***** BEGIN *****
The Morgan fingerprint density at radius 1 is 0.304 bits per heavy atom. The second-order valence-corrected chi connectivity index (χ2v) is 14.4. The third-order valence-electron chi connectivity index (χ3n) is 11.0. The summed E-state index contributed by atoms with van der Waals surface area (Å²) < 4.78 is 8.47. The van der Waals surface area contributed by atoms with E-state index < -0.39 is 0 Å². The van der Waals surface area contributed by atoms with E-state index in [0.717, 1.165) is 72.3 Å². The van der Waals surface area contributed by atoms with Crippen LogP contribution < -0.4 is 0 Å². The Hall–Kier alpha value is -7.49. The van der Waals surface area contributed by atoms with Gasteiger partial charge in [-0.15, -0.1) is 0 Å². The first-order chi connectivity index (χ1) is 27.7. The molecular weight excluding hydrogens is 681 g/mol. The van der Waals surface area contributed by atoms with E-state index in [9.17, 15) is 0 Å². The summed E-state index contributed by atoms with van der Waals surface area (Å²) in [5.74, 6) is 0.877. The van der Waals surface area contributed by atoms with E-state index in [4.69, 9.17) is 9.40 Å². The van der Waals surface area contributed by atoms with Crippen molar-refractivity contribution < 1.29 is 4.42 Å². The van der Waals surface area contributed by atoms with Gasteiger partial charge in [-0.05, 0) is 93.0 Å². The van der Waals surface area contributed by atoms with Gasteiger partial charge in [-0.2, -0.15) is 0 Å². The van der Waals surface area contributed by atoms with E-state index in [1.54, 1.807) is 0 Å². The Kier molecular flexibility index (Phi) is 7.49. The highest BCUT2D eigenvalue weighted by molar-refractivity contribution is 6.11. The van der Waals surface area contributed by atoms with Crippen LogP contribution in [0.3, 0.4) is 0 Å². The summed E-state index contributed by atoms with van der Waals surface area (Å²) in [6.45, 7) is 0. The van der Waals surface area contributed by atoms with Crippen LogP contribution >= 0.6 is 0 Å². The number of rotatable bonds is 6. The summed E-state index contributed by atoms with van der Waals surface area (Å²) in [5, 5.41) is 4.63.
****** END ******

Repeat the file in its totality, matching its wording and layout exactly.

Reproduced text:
The Morgan fingerprint density at radius 1 is 0.304 bits per heavy atom. The second-order valence-corrected chi connectivity index (χ2v) is 14.4. The third-order valence-electron chi connectivity index (χ3n) is 11.0. The summed E-state index contributed by atoms with van der Waals surface area (Å²) < 4.78 is 8.47. The van der Waals surface area contributed by atoms with E-state index < -0.39 is 0 Å². The van der Waals surface area contributed by atoms with E-state index in [0.717, 1.165) is 72.3 Å². The van der Waals surface area contributed by atoms with Crippen LogP contribution < -0.4 is 0 Å². The Hall–Kier alpha value is -7.49. The van der Waals surface area contributed by atoms with Gasteiger partial charge in [-0.15, -0.1) is 0 Å². The first-order chi connectivity index (χ1) is 27.7. The molecular weight excluding hydrogens is 681 g/mol. The van der Waals surface area contributed by atoms with E-state index in [9.17, 15) is 0 Å². The summed E-state index contributed by atoms with van der Waals surface area (Å²) in [5.74, 6) is 0.877. The van der Waals surface area contributed by atoms with E-state index in [4.69, 9.17) is 9.40 Å². The van der Waals surface area contributed by atoms with Crippen molar-refractivity contribution < 1.29 is 4.42 Å². The van der Waals surface area contributed by atoms with Gasteiger partial charge in [-0.05, 0) is 93.0 Å². The van der Waals surface area contributed by atoms with Gasteiger partial charge in [-0.2, -0.15) is 0 Å². The van der Waals surface area contributed by atoms with E-state index in [1.54, 1.807) is 0 Å². The Kier molecular flexibility index (Phi) is 7.49. The highest BCUT2D eigenvalue weighted by molar-refractivity contribution is 6.11. The van der Waals surface area contributed by atoms with Crippen LogP contribution in [0.3, 0.4) is 0 Å². The summed E-state index contributed by atoms with van der Waals surface area (Å²) in [6.45, 7) is 0. The van der Waals surface area contributed by atoms with Crippen LogP contribution >= 0.6 is 0 Å². The number of rotatable bonds is 6. The summed E-state index contributed by atoms with van der Waals surface area (Å²) in [5, 5.41) is 4.63.